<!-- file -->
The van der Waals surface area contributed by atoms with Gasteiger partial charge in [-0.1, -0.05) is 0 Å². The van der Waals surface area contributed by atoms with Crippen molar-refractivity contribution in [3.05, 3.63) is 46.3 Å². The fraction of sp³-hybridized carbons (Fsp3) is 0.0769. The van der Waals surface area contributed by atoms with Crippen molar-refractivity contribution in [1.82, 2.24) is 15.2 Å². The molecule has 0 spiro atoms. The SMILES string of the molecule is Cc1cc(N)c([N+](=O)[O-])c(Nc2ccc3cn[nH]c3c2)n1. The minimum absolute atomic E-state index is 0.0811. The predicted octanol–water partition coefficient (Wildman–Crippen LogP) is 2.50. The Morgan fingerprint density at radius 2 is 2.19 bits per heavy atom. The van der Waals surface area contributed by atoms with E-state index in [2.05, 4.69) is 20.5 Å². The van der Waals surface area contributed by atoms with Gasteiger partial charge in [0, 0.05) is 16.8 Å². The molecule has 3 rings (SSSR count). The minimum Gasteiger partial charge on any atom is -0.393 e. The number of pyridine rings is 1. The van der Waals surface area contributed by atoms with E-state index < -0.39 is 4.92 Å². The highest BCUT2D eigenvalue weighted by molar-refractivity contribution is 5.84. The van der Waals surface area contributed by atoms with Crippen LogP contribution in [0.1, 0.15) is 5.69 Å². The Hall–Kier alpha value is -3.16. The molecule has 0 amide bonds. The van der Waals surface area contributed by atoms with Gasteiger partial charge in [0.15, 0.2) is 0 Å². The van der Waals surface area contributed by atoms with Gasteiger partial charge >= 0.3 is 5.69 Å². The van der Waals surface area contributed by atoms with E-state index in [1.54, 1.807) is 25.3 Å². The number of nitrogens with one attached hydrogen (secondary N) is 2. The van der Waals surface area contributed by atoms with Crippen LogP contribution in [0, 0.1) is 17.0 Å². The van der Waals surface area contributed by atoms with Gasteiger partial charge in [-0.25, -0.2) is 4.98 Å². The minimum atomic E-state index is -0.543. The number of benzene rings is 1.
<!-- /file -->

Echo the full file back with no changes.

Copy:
The van der Waals surface area contributed by atoms with Gasteiger partial charge in [-0.1, -0.05) is 0 Å². The van der Waals surface area contributed by atoms with Crippen molar-refractivity contribution in [3.05, 3.63) is 46.3 Å². The fraction of sp³-hybridized carbons (Fsp3) is 0.0769. The van der Waals surface area contributed by atoms with Crippen molar-refractivity contribution in [1.82, 2.24) is 15.2 Å². The molecule has 0 spiro atoms. The SMILES string of the molecule is Cc1cc(N)c([N+](=O)[O-])c(Nc2ccc3cn[nH]c3c2)n1. The minimum absolute atomic E-state index is 0.0811. The predicted octanol–water partition coefficient (Wildman–Crippen LogP) is 2.50. The Morgan fingerprint density at radius 2 is 2.19 bits per heavy atom. The van der Waals surface area contributed by atoms with E-state index in [2.05, 4.69) is 20.5 Å². The van der Waals surface area contributed by atoms with Gasteiger partial charge in [0, 0.05) is 16.8 Å². The molecule has 3 rings (SSSR count). The minimum Gasteiger partial charge on any atom is -0.393 e. The number of pyridine rings is 1. The van der Waals surface area contributed by atoms with E-state index < -0.39 is 4.92 Å². The highest BCUT2D eigenvalue weighted by molar-refractivity contribution is 5.84. The van der Waals surface area contributed by atoms with Crippen LogP contribution in [0.1, 0.15) is 5.69 Å². The Hall–Kier alpha value is -3.16. The molecule has 0 amide bonds. The van der Waals surface area contributed by atoms with Gasteiger partial charge in [0.15, 0.2) is 0 Å². The van der Waals surface area contributed by atoms with Gasteiger partial charge >= 0.3 is 5.69 Å². The van der Waals surface area contributed by atoms with E-state index in [1.54, 1.807) is 25.3 Å². The number of nitrogens with one attached hydrogen (secondary N) is 2. The van der Waals surface area contributed by atoms with Crippen LogP contribution in [0, 0.1) is 17.0 Å². The van der Waals surface area contributed by atoms with Gasteiger partial charge in [-0.25, -0.2) is 4.98 Å². The minimum atomic E-state index is -0.543. The number of benzene rings is 1.